You can follow Douglas Braff on Twitter @Douglas_P_Braff.

You may like

Continue Reading

Nation

Multiple states launch lawsuit against Biden’s student-loan forgiveness plan

Published

on

Screen Shot 2021 05 13 at 3.33.02 PM scaled

Breaking Thursday, the states of Nebraska, Missouri, Arkansas, Kansas, Iowa, and South Carolina joined together to file a lawsuit against President Biden’s administration in order to stop the student loan-forgiveness program from taking effect.

“In addition to being economically unwise and downright unfair, the Biden Administration’s Mass Debt Cancellation is yet another example in a long line of unlawful regulatory actions,” argued the plaintiffs in their filing.

The attorneys general spearheading the legal challenge also submit that “no statute permits President Biden to unilaterally relieve millions of individuals from their obligation to pay loans they voluntarily assumed.”

Biden, however, has argued that he is able to unilaterally cancel student debt to mitigate the economic effects of the coronavirus pandemic. Specifically, writes National Review, a Department of Education memo released by his administration asserts that the HEROES Act,  which passed in 2003 and allows the secretary of education to provide student-debt relief “in connection with a war or other military operation or national emergency,” provides the legal basis for the cancellation.

But, National Review notes that the plaintiffs point out that Biden declared in a recent 60 Minutes interview that “the pandemic is over.”

The legal brief also adds:

“The [HEROES] Act requires ED [Education Department] to tailor any waiver or modification as necessary to address the actual financial harm suffered by a borrower due to the relevant military operation or emergency… This relief comes to every borrower regardless of whether her income rose or fell during the pandemic or whether she is in a better position today as to her student loans than before the pandemic.”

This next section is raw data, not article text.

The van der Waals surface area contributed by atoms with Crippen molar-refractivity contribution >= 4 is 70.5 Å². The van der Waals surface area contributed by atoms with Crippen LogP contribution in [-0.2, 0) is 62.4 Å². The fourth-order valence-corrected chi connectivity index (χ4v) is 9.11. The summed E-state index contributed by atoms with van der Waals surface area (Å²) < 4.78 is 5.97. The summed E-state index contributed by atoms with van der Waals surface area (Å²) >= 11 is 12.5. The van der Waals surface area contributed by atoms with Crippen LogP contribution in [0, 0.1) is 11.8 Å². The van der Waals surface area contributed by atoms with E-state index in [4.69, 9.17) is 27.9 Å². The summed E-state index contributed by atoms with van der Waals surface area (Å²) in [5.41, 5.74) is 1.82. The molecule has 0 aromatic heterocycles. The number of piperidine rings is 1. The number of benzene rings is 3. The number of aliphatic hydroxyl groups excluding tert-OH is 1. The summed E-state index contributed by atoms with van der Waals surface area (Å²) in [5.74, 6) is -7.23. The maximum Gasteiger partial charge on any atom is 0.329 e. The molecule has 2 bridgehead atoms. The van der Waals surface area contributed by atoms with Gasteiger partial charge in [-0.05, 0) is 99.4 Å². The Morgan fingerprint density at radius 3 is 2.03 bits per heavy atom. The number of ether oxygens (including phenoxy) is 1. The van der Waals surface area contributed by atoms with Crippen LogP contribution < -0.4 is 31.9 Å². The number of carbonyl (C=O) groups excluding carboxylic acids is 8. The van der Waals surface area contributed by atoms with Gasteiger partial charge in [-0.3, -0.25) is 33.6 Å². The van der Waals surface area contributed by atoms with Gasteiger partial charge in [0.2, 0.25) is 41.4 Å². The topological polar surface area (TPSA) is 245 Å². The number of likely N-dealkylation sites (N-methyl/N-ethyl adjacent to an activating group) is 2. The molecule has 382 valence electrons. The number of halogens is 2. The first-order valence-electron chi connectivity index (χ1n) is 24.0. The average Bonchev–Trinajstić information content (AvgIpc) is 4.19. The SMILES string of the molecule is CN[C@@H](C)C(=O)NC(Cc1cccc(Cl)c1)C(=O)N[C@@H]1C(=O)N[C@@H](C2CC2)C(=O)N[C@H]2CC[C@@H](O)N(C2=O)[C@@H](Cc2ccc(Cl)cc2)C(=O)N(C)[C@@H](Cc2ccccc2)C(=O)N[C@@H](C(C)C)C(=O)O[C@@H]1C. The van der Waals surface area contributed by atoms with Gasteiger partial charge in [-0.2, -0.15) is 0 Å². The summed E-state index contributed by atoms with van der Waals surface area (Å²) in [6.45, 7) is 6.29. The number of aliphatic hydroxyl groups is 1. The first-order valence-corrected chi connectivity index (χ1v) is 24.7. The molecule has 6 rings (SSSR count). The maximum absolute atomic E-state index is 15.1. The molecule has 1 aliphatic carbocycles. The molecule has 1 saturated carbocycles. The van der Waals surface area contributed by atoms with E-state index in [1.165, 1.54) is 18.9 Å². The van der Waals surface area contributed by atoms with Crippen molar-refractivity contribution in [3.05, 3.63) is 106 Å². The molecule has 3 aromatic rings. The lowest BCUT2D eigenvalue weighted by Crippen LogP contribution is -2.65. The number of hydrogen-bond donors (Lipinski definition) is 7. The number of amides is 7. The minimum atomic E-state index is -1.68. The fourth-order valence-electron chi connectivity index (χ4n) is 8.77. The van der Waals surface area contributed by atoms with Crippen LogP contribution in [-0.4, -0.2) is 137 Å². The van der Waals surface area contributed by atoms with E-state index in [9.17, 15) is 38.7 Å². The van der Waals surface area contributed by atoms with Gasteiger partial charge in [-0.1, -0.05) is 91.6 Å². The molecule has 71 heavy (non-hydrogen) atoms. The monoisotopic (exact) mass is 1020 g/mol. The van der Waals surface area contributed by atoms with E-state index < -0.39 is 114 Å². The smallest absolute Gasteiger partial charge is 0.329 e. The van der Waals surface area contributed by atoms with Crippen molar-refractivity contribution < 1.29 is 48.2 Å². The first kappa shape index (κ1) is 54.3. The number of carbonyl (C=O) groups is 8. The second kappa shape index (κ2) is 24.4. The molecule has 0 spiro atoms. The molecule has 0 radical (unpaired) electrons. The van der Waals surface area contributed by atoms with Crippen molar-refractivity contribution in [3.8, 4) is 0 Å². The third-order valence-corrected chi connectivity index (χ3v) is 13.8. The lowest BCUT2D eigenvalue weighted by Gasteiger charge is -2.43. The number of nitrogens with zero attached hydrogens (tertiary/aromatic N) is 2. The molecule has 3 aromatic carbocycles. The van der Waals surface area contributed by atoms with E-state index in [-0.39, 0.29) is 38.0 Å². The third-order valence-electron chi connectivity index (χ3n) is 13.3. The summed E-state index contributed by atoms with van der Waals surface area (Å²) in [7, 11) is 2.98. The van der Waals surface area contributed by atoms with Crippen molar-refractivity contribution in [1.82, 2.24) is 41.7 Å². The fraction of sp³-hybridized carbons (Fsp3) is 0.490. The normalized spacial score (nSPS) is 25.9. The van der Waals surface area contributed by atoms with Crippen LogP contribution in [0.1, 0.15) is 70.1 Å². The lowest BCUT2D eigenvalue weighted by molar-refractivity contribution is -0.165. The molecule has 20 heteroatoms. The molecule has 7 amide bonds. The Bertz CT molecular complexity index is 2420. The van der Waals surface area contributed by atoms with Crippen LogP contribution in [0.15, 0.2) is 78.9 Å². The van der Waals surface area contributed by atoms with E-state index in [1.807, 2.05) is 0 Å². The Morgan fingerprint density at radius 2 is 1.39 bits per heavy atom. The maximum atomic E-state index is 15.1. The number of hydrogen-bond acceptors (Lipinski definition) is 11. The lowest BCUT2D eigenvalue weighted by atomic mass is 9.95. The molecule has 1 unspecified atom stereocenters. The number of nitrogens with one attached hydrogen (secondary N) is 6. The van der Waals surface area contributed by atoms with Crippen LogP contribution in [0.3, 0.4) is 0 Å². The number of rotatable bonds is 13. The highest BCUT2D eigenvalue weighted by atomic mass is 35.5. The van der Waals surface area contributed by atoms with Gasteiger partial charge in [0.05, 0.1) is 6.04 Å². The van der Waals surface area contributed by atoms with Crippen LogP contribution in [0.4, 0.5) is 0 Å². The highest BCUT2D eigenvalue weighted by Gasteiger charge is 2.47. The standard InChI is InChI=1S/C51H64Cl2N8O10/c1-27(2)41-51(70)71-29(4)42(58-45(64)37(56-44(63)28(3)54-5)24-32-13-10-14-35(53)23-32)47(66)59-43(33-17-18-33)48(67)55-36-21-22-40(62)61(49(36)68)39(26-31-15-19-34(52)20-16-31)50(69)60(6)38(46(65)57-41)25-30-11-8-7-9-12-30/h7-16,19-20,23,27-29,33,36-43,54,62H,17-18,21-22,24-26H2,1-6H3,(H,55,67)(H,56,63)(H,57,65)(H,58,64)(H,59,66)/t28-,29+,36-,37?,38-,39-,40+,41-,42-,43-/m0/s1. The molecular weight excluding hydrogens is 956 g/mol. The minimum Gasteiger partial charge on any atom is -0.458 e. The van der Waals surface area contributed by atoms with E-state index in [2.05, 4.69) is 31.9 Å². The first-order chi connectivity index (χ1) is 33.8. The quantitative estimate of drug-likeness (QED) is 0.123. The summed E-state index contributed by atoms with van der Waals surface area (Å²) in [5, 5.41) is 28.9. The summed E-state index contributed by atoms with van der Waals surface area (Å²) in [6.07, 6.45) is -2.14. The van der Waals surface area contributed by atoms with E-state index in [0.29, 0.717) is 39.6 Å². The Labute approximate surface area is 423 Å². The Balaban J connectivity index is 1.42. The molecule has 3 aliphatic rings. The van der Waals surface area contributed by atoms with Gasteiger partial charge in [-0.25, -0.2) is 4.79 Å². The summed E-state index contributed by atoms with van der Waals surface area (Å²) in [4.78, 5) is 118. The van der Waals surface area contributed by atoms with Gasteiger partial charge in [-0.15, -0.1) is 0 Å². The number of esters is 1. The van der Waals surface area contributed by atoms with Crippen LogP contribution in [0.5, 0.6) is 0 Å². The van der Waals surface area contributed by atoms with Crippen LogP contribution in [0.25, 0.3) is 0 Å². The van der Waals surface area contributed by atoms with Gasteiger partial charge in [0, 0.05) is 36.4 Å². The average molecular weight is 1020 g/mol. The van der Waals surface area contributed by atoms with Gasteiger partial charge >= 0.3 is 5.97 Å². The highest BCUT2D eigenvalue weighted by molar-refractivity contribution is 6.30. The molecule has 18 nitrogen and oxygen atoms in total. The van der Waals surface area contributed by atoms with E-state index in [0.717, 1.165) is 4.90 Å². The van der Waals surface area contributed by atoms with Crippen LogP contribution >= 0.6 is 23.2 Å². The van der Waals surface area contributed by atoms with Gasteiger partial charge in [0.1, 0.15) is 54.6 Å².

Moreover, they argue that the HEROES Act was designed to allow the secretary to provide relief in individual cases with proper justification.

The first lawsuit against Biden’s executive order came Tuesday from the Pacific Legal Foundation:

“The administration has created new problems for borrowers in at least six states that tax loan cancellation as income. People like Plaintiff Frank Garrison will actually be worse off because of the cancellation. Indeed, Mr. Garrison will face immediate tax liability from the state of Indiana because of the automatic cancellation of a portion of his debt,” wrote PLF in their own brief.

The state-led lawsuit was filed in a federal district court in Missouri, and asks that the court “temporarily restrain and preliminarily and permanently enjoin implementation and enforcement of the Mass Debt Cancellation,” and declare that it “violates the separation of powers established by the U.S. Constitution,” as well as the Administrative Procedure Act.

You may like

Continue Reading
Advertisement

Trending Now

Advertisement

Trending

Proudly Made In America | © 2022 M3 Media Management, LLC